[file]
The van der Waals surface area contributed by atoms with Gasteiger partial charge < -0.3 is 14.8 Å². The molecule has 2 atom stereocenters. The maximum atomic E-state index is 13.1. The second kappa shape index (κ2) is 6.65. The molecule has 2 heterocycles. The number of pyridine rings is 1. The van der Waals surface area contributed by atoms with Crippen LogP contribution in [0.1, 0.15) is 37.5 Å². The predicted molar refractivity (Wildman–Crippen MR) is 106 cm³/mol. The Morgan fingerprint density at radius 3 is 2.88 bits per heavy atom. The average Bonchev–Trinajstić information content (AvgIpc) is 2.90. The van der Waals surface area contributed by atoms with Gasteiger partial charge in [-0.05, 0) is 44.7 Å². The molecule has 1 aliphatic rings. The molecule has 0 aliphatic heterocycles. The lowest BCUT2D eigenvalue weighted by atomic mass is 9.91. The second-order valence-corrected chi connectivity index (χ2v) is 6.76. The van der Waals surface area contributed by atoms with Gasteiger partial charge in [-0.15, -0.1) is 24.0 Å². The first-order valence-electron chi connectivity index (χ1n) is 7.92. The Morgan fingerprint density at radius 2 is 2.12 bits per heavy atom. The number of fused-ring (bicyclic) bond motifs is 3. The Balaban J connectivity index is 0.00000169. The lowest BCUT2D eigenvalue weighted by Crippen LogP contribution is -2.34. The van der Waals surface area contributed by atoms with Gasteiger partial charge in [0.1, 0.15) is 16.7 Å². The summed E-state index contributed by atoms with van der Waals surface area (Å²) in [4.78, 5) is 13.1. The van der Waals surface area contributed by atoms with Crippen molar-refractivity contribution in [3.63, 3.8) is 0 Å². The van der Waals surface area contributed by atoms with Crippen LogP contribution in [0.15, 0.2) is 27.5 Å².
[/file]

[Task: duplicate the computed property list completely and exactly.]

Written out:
The van der Waals surface area contributed by atoms with Gasteiger partial charge < -0.3 is 14.8 Å². The molecule has 2 atom stereocenters. The maximum atomic E-state index is 13.1. The second kappa shape index (κ2) is 6.65. The molecule has 2 heterocycles. The number of pyridine rings is 1. The van der Waals surface area contributed by atoms with Crippen LogP contribution in [0.1, 0.15) is 37.5 Å². The predicted molar refractivity (Wildman–Crippen MR) is 106 cm³/mol. The Morgan fingerprint density at radius 3 is 2.88 bits per heavy atom. The average Bonchev–Trinajstić information content (AvgIpc) is 2.90. The van der Waals surface area contributed by atoms with Gasteiger partial charge in [-0.05, 0) is 44.7 Å². The molecule has 1 aliphatic rings. The molecule has 0 aliphatic heterocycles. The lowest BCUT2D eigenvalue weighted by atomic mass is 9.91. The second-order valence-corrected chi connectivity index (χ2v) is 6.76. The van der Waals surface area contributed by atoms with Gasteiger partial charge in [-0.15, -0.1) is 24.0 Å². The first-order valence-electron chi connectivity index (χ1n) is 7.92. The Morgan fingerprint density at radius 2 is 2.12 bits per heavy atom. The number of fused-ring (bicyclic) bond motifs is 3. The Balaban J connectivity index is 0.00000169. The lowest BCUT2D eigenvalue weighted by Crippen LogP contribution is -2.34. The van der Waals surface area contributed by atoms with Gasteiger partial charge in [0.1, 0.15) is 16.7 Å². The summed E-state index contributed by atoms with van der Waals surface area (Å²) in [4.78, 5) is 13.1. The van der Waals surface area contributed by atoms with Crippen molar-refractivity contribution in [3.63, 3.8) is 0 Å². The van der Waals surface area contributed by atoms with Crippen LogP contribution in [0.15, 0.2) is 27.5 Å².